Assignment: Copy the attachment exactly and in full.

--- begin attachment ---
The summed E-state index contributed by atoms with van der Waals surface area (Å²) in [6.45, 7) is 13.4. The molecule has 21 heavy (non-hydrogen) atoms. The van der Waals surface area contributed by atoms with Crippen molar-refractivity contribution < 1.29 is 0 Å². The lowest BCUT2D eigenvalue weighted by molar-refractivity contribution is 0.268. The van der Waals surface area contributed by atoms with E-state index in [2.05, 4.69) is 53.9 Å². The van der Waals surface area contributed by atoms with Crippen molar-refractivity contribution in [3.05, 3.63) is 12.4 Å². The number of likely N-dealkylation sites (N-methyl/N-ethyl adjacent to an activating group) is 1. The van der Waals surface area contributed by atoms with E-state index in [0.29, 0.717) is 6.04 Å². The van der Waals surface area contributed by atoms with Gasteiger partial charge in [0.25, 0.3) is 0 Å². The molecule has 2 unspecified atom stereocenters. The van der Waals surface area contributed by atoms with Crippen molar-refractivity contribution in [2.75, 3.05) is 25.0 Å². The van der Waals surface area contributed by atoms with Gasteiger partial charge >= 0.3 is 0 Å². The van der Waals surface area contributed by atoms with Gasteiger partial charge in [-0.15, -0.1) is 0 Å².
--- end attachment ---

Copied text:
The summed E-state index contributed by atoms with van der Waals surface area (Å²) in [6.45, 7) is 13.4. The molecule has 21 heavy (non-hydrogen) atoms. The van der Waals surface area contributed by atoms with Crippen molar-refractivity contribution < 1.29 is 0 Å². The lowest BCUT2D eigenvalue weighted by molar-refractivity contribution is 0.268. The van der Waals surface area contributed by atoms with E-state index in [2.05, 4.69) is 53.9 Å². The van der Waals surface area contributed by atoms with Crippen molar-refractivity contribution in [3.05, 3.63) is 12.4 Å². The number of likely N-dealkylation sites (N-methyl/N-ethyl adjacent to an activating group) is 1. The van der Waals surface area contributed by atoms with E-state index in [0.29, 0.717) is 6.04 Å². The van der Waals surface area contributed by atoms with Gasteiger partial charge in [0.25, 0.3) is 0 Å². The molecule has 2 unspecified atom stereocenters. The van der Waals surface area contributed by atoms with Crippen molar-refractivity contribution in [2.75, 3.05) is 25.0 Å². The van der Waals surface area contributed by atoms with Gasteiger partial charge >= 0.3 is 0 Å². The van der Waals surface area contributed by atoms with Gasteiger partial charge in [-0.15, -0.1) is 0 Å².